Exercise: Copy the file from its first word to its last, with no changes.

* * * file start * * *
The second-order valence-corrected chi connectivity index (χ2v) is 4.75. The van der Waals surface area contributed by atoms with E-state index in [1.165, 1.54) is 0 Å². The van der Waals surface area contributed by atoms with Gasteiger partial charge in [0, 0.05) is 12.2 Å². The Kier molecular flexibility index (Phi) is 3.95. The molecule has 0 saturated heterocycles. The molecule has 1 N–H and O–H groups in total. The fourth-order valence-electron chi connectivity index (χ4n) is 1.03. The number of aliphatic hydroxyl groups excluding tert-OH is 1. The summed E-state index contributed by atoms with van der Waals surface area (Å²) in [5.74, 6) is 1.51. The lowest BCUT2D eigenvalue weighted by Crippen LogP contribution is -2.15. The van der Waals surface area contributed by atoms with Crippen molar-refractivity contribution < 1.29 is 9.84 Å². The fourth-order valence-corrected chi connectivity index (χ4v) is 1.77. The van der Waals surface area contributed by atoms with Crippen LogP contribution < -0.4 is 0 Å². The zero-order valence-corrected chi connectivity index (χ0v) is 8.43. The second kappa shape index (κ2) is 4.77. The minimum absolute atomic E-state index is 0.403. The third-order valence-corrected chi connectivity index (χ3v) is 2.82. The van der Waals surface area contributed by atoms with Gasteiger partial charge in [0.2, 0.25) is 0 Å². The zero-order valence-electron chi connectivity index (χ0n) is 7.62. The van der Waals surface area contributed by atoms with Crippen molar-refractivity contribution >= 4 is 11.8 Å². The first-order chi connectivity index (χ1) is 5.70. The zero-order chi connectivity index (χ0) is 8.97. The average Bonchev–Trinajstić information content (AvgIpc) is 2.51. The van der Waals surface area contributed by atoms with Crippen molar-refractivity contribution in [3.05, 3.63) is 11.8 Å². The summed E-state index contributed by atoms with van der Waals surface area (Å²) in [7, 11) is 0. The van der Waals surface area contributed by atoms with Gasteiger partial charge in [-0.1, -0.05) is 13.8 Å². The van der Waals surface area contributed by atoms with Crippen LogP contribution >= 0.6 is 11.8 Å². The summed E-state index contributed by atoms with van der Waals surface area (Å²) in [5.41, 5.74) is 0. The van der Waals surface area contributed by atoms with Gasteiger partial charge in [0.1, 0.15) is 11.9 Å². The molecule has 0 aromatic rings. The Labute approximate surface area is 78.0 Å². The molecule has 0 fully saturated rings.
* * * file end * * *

The second-order valence-corrected chi connectivity index (χ2v) is 4.75. The van der Waals surface area contributed by atoms with E-state index in [1.165, 1.54) is 0 Å². The van der Waals surface area contributed by atoms with Gasteiger partial charge in [0, 0.05) is 12.2 Å². The Kier molecular flexibility index (Phi) is 3.95. The molecule has 0 saturated heterocycles. The molecule has 1 N–H and O–H groups in total. The fourth-order valence-electron chi connectivity index (χ4n) is 1.03. The number of aliphatic hydroxyl groups excluding tert-OH is 1. The summed E-state index contributed by atoms with van der Waals surface area (Å²) in [5.74, 6) is 1.51. The lowest BCUT2D eigenvalue weighted by Crippen LogP contribution is -2.15. The van der Waals surface area contributed by atoms with Crippen molar-refractivity contribution < 1.29 is 9.84 Å². The fourth-order valence-corrected chi connectivity index (χ4v) is 1.77. The van der Waals surface area contributed by atoms with Crippen LogP contribution < -0.4 is 0 Å². The zero-order valence-corrected chi connectivity index (χ0v) is 8.43. The second kappa shape index (κ2) is 4.77. The minimum absolute atomic E-state index is 0.403. The third-order valence-corrected chi connectivity index (χ3v) is 2.82. The van der Waals surface area contributed by atoms with Gasteiger partial charge in [0.2, 0.25) is 0 Å². The zero-order valence-electron chi connectivity index (χ0n) is 7.62. The van der Waals surface area contributed by atoms with Crippen molar-refractivity contribution >= 4 is 11.8 Å². The first-order chi connectivity index (χ1) is 5.70. The zero-order chi connectivity index (χ0) is 8.97. The average Bonchev–Trinajstić information content (AvgIpc) is 2.51. The van der Waals surface area contributed by atoms with Crippen molar-refractivity contribution in [3.05, 3.63) is 11.8 Å². The summed E-state index contributed by atoms with van der Waals surface area (Å²) in [7, 11) is 0. The van der Waals surface area contributed by atoms with Gasteiger partial charge in [-0.1, -0.05) is 13.8 Å². The van der Waals surface area contributed by atoms with Crippen LogP contribution >= 0.6 is 11.8 Å². The summed E-state index contributed by atoms with van der Waals surface area (Å²) in [5.41, 5.74) is 0. The van der Waals surface area contributed by atoms with Gasteiger partial charge in [0.1, 0.15) is 11.9 Å². The molecule has 0 aromatic rings. The Labute approximate surface area is 78.0 Å². The molecule has 0 fully saturated rings.